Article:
Breaking The Da Vinci Code
I guess Christians should be flattered. Who knew the Council of Nicea and Mary Magdalene could be this hot? Thanks in large measure to Dan Brown's fictional thriller The DaVinci Code, early church history just can't stay out of the news.
If only a more worthy work could have prompted such attention. Brown first grabbed the headlines and prime-time TV in 2003 with his theory that Jesus married Mary Magdalene. But The DaVinci Code contains many more (equally dubious) claims about Christianity's historic origins and theological development. It's left to the reader whether these theories belong to Brown's imagination or the skeleton of "facts" that supports the book.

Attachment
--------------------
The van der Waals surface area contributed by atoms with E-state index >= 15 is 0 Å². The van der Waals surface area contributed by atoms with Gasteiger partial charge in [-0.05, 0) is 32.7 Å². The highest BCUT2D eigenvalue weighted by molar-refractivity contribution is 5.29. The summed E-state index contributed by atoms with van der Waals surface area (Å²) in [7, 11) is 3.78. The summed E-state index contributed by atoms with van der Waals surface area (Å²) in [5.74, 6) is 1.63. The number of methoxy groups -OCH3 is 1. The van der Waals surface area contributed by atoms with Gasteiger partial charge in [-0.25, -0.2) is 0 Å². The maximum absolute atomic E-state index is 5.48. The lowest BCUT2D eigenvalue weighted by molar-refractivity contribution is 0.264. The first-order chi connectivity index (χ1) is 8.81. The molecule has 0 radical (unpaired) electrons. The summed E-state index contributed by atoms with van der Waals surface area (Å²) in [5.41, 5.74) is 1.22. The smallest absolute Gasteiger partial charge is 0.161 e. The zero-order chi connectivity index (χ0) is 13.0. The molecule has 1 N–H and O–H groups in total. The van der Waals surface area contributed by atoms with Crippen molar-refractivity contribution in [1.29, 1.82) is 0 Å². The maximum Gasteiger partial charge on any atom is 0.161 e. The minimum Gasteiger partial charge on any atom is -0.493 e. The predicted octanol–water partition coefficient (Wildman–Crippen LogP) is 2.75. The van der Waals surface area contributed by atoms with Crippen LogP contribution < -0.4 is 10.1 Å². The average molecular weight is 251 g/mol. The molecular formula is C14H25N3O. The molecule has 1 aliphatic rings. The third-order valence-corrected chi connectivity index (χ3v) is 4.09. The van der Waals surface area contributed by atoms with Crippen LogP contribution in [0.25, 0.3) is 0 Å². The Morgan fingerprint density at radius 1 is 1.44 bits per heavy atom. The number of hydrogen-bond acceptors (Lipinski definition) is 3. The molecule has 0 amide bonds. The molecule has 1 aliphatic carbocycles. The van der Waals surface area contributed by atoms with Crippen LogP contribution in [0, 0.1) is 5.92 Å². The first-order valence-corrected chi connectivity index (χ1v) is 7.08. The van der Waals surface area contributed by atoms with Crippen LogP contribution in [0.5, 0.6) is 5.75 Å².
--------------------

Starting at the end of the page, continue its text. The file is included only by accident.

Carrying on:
Brown claims "almost everything our fathers taught us about Christ is false." Why? Because of a single meeting of bishops in 325, at the city of Nicea in modern-day Turkey. There, Brown argues, church leaders who wanted to consolidate their power base (he calls this, anachronistically, "the Vatican," or "the Roman Catholic church") created a divine Christ and an infallible Scripture—both novelties that had never before existed among Christians.
Watershed at Nicea
Brown is right about one thing (and not much more). In the course of Christian history, few events loom larger than the Council of Nicea in 325. When the newly converted Roman Emperor Constantine called bishops from around the world to present-day Turkey, the church had reached a theological crossroads.
Led by an Alexandrian theologian named Arius, one school of thought argued that Jesus had undoubtedly been a remarkable leader, but he was not God in flesh. Arius proved an expert logician and master of extracting biblical proof ...